Jean-Luc Godard was absurdly prolific in the 1960s, but with "Une Femme Mariée" ("A Married Woman," 1964) he took productivity to its absurd extreme. While "Band of Outsiders" was playing at Cannes in 1964, Luigi Chiarini, director of the Venice Film Festival, approached Godard to ask if he was working on another film. Godard wasn't, but he still promised Chiarini a new film in time for the upcoming Venice Festival just three months later. As it turned out, from pre-production to final print, Godard filmed "A Married Woman" in just over a month, a feat which would make anyone other than Fassbinder green with envy.
An early title card identifies "A Married Woman" as "Fragments of a Film Shot in 1964," and this label is packed with multiple meanings. The film has a fairly straightforward plot involving a love triangle: Charlotte (Macha Méril) is married to Pierre (Philippe Leroy) and is having and affair with actor Robert (Bernard Noël.) But the narrative is broken up into fragments of a day in Charlotte's life. She lounges about with Robert after a tryst. She sits in a café looking at fashion advertisements. She attends a fashion shoot.
Several scenes are filmed as interviews, highlighting another aspect of that title card. "A Married Woman" is "A Film Shot in 1964," a record of its time, and has the semi-documentary qualities that marked many of the New Wave films. As Charlotte wanders Paris and contemplates some important decisions, Godard constructs a picture of 1964 Paris out of its capitalist iconography: advertisements, press clippings (one of which is for Truffaut's "The Soft Skin"), billboards, etc. This accumulation of consumer-oriented details suggests a city and a culture that is built on a shaky ideological foundation, one which the characters buy into without question.
The film is also fragmented visually. The opening shot shows a woman's hand snaking across a white bed sheet, her wedding ring clearly visible. A man's hand grabs her wrist. In the following shots, each separated by fade outs, we see her back and shoulders, legs and midriff while the man's hands and legs are his only on-screen manifestation for the first several shots. The whole film isn't shot this way. In fact, one of the most innovative sequences is shot from outside of a balcony as husband and wife chase each other from room to room. But the early shots set the tone for a film that will be told and photographed in fits and starts rather than in a linear progression.
"A Married Woman" covers a wide variety of topics in superficial detail, mirroring the superficiality of some of its characters. The Holocaust is the subject that looms largest. Charlotte is not an unintelligent woman but she's clearly not a politically conscious one. When she meets her husband at the airport, he's accompanied by Roger Leenhardt, the real-life director who plays himself here. The two men have just returned from the Auschwitz trials in Frankfurt.
Leenhardt: You've heard of Auschwitz?
Charlotte: Oh yes, the thalidomide?
Leenhardt: No, not exactly. You know… it's that old story, Auschwitz.
Charlotte: Oh, yes… Hitler.
A brutal joke flies right over Charlotte's head.
Leenhardt: In Germany, I asked someone, "How about if tomorrow we killed all the Jews and all the hairdressers?" He answered, "Why all the hairdressers?"
Charlotte: Yes, why all the hairdressers?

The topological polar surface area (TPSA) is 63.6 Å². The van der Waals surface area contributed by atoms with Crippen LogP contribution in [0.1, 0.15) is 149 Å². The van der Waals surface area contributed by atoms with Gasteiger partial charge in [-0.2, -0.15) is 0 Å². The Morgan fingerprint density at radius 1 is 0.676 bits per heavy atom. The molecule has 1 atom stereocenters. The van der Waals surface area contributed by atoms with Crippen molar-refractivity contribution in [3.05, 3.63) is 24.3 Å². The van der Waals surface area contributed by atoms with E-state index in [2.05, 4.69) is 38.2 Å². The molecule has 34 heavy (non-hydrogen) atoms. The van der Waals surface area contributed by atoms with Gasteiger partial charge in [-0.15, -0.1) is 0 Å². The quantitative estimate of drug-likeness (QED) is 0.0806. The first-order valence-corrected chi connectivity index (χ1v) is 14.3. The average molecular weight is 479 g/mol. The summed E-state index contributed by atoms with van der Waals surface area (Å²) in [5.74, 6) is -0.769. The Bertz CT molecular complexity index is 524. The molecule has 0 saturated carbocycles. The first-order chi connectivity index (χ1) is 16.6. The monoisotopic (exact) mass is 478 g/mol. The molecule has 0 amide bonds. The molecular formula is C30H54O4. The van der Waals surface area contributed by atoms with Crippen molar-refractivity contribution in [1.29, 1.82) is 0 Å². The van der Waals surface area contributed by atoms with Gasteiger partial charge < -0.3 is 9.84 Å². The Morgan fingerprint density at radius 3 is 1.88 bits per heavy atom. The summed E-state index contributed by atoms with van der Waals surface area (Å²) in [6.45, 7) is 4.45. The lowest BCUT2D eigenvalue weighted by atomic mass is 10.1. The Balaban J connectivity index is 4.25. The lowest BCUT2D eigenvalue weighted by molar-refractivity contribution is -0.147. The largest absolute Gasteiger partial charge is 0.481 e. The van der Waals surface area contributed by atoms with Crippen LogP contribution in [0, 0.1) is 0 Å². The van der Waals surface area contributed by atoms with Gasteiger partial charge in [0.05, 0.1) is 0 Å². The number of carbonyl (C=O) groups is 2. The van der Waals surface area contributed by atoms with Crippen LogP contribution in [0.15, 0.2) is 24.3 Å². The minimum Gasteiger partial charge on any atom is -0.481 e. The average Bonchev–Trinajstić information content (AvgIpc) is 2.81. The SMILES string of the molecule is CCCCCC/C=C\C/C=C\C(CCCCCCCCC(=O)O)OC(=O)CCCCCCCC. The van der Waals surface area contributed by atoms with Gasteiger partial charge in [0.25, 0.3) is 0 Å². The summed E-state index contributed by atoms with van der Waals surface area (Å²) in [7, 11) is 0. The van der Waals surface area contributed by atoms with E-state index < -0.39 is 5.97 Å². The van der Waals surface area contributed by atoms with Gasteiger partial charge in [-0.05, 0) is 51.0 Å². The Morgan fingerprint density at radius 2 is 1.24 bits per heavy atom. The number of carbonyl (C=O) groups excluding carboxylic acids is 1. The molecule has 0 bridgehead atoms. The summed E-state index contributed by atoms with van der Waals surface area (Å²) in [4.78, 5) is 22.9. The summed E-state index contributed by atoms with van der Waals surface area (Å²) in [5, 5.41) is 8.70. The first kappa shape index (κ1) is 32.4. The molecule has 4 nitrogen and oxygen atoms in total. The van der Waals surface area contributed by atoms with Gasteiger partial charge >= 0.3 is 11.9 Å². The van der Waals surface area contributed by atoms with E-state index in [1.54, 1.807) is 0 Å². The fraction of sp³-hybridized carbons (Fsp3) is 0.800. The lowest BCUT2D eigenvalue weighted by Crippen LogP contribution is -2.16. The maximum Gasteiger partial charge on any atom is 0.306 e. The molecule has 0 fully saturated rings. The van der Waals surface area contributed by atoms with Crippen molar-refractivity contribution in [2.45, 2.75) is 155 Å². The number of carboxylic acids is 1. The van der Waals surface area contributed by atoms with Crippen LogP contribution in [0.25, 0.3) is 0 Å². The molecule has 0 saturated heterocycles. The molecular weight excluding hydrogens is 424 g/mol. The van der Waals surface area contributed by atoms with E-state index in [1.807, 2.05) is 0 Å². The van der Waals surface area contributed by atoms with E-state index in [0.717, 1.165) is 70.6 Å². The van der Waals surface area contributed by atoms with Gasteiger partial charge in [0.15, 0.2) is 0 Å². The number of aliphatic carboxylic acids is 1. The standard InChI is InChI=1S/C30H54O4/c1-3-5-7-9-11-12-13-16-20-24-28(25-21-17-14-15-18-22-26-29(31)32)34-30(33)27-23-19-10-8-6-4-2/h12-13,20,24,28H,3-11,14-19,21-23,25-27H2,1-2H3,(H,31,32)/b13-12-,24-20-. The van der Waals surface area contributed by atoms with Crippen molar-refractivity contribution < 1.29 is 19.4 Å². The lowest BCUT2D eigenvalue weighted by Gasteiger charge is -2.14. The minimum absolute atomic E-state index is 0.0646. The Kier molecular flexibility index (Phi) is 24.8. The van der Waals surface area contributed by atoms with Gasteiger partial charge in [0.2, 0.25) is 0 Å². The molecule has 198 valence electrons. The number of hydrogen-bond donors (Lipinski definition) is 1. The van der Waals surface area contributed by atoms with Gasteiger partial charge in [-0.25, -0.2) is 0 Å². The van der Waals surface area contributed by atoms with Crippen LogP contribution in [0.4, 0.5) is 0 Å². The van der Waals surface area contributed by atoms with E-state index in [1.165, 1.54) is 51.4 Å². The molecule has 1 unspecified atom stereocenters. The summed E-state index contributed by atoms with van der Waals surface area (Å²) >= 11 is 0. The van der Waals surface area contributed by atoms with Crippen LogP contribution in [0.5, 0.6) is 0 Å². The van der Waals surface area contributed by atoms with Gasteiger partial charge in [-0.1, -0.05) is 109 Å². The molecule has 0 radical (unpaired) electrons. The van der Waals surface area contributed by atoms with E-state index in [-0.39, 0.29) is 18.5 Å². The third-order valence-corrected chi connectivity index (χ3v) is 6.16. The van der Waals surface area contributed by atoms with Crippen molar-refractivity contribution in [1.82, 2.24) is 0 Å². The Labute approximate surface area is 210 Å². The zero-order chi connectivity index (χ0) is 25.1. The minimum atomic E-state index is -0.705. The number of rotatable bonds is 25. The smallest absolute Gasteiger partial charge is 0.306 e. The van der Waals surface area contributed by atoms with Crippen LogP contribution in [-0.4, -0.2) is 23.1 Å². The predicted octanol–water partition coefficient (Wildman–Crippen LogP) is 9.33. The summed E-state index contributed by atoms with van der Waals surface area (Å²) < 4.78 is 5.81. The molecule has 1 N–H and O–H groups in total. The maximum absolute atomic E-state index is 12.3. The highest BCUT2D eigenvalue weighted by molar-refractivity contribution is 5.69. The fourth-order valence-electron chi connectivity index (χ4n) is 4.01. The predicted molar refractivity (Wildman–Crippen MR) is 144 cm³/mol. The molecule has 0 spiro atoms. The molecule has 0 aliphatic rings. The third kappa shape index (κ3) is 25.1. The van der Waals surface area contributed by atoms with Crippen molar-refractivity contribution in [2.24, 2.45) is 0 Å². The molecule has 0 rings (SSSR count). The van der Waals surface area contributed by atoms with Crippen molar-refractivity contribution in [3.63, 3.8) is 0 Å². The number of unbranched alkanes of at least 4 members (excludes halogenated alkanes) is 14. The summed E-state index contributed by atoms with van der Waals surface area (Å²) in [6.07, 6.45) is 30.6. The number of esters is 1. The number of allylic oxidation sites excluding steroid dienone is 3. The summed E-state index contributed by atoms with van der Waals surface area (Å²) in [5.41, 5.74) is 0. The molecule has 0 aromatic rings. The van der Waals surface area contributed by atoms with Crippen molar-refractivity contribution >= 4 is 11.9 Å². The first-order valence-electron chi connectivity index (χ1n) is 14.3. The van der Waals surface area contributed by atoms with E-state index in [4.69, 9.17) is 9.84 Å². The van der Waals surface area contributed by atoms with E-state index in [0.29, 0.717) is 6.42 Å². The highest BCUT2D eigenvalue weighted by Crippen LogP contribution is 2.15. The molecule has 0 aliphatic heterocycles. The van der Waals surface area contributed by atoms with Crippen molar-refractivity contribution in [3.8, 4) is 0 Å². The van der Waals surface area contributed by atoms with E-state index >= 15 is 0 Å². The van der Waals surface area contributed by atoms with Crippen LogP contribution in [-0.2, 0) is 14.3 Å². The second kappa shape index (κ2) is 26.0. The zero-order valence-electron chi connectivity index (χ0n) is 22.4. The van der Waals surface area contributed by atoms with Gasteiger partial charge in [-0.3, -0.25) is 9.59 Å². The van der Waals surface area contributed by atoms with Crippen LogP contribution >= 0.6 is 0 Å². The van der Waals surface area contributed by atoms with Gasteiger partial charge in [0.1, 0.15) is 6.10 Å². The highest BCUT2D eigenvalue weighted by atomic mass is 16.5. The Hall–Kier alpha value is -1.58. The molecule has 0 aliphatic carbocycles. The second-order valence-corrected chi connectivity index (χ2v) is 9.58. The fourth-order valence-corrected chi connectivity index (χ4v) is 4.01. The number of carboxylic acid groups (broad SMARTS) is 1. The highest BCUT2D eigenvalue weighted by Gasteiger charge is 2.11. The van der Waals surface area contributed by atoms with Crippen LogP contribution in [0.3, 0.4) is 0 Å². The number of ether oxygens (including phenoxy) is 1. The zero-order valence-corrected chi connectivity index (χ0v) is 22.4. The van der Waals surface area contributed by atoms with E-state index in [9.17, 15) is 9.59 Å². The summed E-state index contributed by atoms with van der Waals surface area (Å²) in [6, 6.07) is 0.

In a later scene, Charlotte meets her lover Robert in a movie theater where they play act a chance meeting. The film showing is Alain Resnais' "Night and Fog," a stark Holocaust documentary. In anticipation of Jerry Seinfeld and his date making out during "Schindler's List" thirty years later, the lovers don't seem the least bit deterred by the shocking material on screen. They're more concerned with their fantasy.
If you want to play the game to its extreme, the film is also a document of Godard's real life. The love triangle reflects his real-life situation involving his wife and muse Anna Karina's affair with an older actor. It's always dangerous to over-emphasize a film's autobiographical elements, but there's clearly a connection, and it wasn't the first or last film in which Godard would use his frustrations with Karina as creative fodder. He had already begun planning "Pierrot le fou" which he would begin filming shortly, and the two would divorce during the shooting of his next film "Alphaville" (1965.)
"A Married Woman" is one of Godard's most formally precise films of the early 60s, remarkable considering the hurried shooting schedule. He and cinematographer Raoul Coutard made a phenomenal team, and this is one of their finest collaborations. From the fetishistic framing of body parts to the pop-music fueled montages of advertisements, the film is crisp and brings vitality even to its long, static shots. Coutard's black-and-white photography (also trumpeted with an early title card "En Noir Et Blanc"), of course, is gorgeous.
The film is presented in its original 1.33:1 full frame aspect ratio. Sadly, this interlaced transfer is a mediocre effort. Combing is prominent throughout the film, and even some static shots look a bit herky-jerky and lack the desired clarity. The black-and-white contrast is strong, however, so it's not a total loss. It's still a disappointing effort.
The DVD is presented in Dolby Digital 2.0. Optional English subtitles support the French audio.
None, not even a booklet.
"Une Femme Mariée" has traditionally been the most difficult of Godard's early 60s films to find on video. It's great that Koch Lorber has finally made this available to a wide Region 1 audience, but it's unfortunate that it's a subpar transfer. The transfer isn't so poor that you won't want to own the DVD for the sake of such a great film, but we could certainly have hoped for more. Certainly a few extras would have been welcome for such a complex film, and one of the least seen and discussed Godard's from this period.